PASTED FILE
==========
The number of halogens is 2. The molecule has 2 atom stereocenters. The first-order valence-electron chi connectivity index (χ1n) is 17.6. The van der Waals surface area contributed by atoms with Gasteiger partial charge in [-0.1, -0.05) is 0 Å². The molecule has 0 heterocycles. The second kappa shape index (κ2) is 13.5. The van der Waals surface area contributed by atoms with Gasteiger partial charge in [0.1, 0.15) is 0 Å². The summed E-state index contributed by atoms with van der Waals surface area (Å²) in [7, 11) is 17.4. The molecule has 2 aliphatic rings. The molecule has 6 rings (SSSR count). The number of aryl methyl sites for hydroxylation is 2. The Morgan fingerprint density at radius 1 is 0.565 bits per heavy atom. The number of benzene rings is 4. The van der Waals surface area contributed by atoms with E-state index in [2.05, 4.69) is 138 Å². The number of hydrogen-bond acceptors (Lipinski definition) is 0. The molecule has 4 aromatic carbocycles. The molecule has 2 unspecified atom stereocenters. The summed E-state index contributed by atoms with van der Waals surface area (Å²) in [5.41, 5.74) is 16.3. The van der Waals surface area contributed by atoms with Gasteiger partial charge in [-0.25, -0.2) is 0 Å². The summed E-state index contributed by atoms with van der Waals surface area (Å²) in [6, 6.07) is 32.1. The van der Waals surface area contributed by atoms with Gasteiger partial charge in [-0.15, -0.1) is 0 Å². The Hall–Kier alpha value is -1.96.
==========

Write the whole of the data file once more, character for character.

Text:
The number of halogens is 2. The molecule has 2 atom stereocenters. The first-order valence-electron chi connectivity index (χ1n) is 17.6. The van der Waals surface area contributed by atoms with Gasteiger partial charge in [-0.1, -0.05) is 0 Å². The molecule has 0 heterocycles. The second kappa shape index (κ2) is 13.5. The van der Waals surface area contributed by atoms with Gasteiger partial charge in [0.1, 0.15) is 0 Å². The summed E-state index contributed by atoms with van der Waals surface area (Å²) in [7, 11) is 17.4. The molecule has 2 aliphatic rings. The molecule has 6 rings (SSSR count). The number of aryl methyl sites for hydroxylation is 2. The Morgan fingerprint density at radius 1 is 0.565 bits per heavy atom. The number of benzene rings is 4. The van der Waals surface area contributed by atoms with E-state index in [2.05, 4.69) is 138 Å². The number of hydrogen-bond acceptors (Lipinski definition) is 0. The molecule has 4 aromatic carbocycles. The molecule has 2 unspecified atom stereocenters. The summed E-state index contributed by atoms with van der Waals surface area (Å²) in [5.41, 5.74) is 16.3. The van der Waals surface area contributed by atoms with Gasteiger partial charge in [-0.25, -0.2) is 0 Å². The summed E-state index contributed by atoms with van der Waals surface area (Å²) in [6, 6.07) is 32.1. The van der Waals surface area contributed by atoms with Gasteiger partial charge in [-0.15, -0.1) is 0 Å². The Hall–Kier alpha value is -1.96.